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XI
table ; entries occasionally ajjpearing- in the work, of capita arietum, and
pedes ovium. Tlie goat does not appoar to have occupied a place in the
larder, though the kid is occasionally referred to.
Swine appear but seldom among the animals purchased, though on
one occasion, twenty-four salted carcases are recorded, accompanied by
as many merte salse from Orkney. Pigs, porcelli, were in common
nse. A kw instances occur in which the terms Aper and caput Apri
appear in such circumstances as to restrict the meaning to the domesti-
cated, and not to the wild Boar.
Rabbits, old and young, appear to have been extensively employed,
while hares and leverets occur less frequently in the list.
The supply of Venison seems to have been limited in an extraordi-
nary degree, as but few references are made to the Roe, Rabuck, or
Rais, or to the Stag, cervus magnus. This, iiowever, may be explained
in part, by the circumstance of the residence of the King being in the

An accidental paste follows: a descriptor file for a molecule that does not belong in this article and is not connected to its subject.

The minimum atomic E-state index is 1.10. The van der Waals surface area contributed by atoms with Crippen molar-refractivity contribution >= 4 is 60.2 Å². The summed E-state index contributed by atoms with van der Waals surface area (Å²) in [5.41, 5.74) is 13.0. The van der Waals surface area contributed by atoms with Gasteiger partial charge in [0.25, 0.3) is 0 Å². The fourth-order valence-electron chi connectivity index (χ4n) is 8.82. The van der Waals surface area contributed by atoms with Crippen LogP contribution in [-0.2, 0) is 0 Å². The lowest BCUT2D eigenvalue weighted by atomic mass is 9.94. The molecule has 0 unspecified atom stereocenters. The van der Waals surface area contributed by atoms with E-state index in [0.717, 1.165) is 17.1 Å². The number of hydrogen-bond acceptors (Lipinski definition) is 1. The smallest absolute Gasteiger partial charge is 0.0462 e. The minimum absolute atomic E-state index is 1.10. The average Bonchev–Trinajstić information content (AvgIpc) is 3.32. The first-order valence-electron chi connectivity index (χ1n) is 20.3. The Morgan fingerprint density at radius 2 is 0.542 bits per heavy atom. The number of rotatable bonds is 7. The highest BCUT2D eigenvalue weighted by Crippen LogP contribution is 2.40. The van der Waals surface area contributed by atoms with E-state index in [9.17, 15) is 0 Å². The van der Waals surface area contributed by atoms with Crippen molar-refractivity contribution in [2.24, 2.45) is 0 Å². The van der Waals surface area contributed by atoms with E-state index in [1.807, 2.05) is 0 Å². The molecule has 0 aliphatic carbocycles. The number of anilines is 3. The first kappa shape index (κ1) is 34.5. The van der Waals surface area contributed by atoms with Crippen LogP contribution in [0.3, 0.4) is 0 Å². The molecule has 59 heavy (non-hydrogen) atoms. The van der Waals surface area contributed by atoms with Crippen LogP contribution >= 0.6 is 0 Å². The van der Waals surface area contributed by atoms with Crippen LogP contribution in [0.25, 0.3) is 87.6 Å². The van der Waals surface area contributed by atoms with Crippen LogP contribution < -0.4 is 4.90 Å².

best cidtivated districts, and by keeping in view the extreme difficulty,
in those days, of transporting from a distance the carcases of such ani-
mals as the wooded and remote regions could have furnished.
The table of the King appears to have been freqnently supplied with
dishes unknown at present in this country, as in use by either rich or
poor. Thus, the Seal was purchased for the larder, either whole or in
quarters, and entered as Phoca or Selch. The Porpoise, too, was in
demand in similar circumstances, under the epithet Pellok. It may
here be added, that the monks of Dunfermline had a grant from Mal-
colm IV. of the heads of tlie porpoises caught in the Forth, except tbe
tongues ; and that the bones of this small kind of whale, found a kw

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